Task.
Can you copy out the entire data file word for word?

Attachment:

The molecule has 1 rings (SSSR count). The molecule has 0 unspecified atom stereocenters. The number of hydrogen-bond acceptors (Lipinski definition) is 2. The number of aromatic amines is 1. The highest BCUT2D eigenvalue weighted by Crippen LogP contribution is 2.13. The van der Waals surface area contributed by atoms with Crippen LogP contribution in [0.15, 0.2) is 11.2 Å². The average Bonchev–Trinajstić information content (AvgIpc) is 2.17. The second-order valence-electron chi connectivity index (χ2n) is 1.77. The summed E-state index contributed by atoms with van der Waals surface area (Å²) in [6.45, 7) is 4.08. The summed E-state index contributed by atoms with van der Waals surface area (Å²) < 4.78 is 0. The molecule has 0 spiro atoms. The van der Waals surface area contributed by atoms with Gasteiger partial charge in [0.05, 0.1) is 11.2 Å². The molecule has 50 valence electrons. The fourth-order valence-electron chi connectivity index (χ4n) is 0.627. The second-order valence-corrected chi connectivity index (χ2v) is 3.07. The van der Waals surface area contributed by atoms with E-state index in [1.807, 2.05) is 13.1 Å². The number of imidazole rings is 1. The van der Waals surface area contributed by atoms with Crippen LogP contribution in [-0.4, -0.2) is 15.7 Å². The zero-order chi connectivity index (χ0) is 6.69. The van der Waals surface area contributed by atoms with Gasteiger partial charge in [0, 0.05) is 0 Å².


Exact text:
The molecule has 1 rings (SSSR count). The molecule has 0 unspecified atom stereocenters. The number of hydrogen-bond acceptors (Lipinski definition) is 2. The number of aromatic amines is 1. The highest BCUT2D eigenvalue weighted by Crippen LogP contribution is 2.13. The van der Waals surface area contributed by atoms with Crippen LogP contribution in [0.15, 0.2) is 11.2 Å². The average Bonchev–Trinajstić information content (AvgIpc) is 2.17. The second-order valence-electron chi connectivity index (χ2n) is 1.77. The summed E-state index contributed by atoms with van der Waals surface area (Å²) in [6.45, 7) is 4.08. The summed E-state index contributed by atoms with van der Waals surface area (Å²) < 4.78 is 0. The molecule has 0 spiro atoms. The van der Waals surface area contributed by atoms with Gasteiger partial charge in [0.05, 0.1) is 11.2 Å². The molecule has 50 valence electrons. The fourth-order valence-electron chi connectivity index (χ4n) is 0.627. The second-order valence-corrected chi connectivity index (χ2v) is 3.07. The van der Waals surface area contributed by atoms with E-state index in [1.807, 2.05) is 13.1 Å². The number of imidazole rings is 1. The van der Waals surface area contributed by atoms with Crippen LogP contribution in [-0.4, -0.2) is 15.7 Å². The zero-order chi connectivity index (χ0) is 6.69. The van der Waals surface area contributed by atoms with Gasteiger partial charge in [0, 0.05) is 0 Å².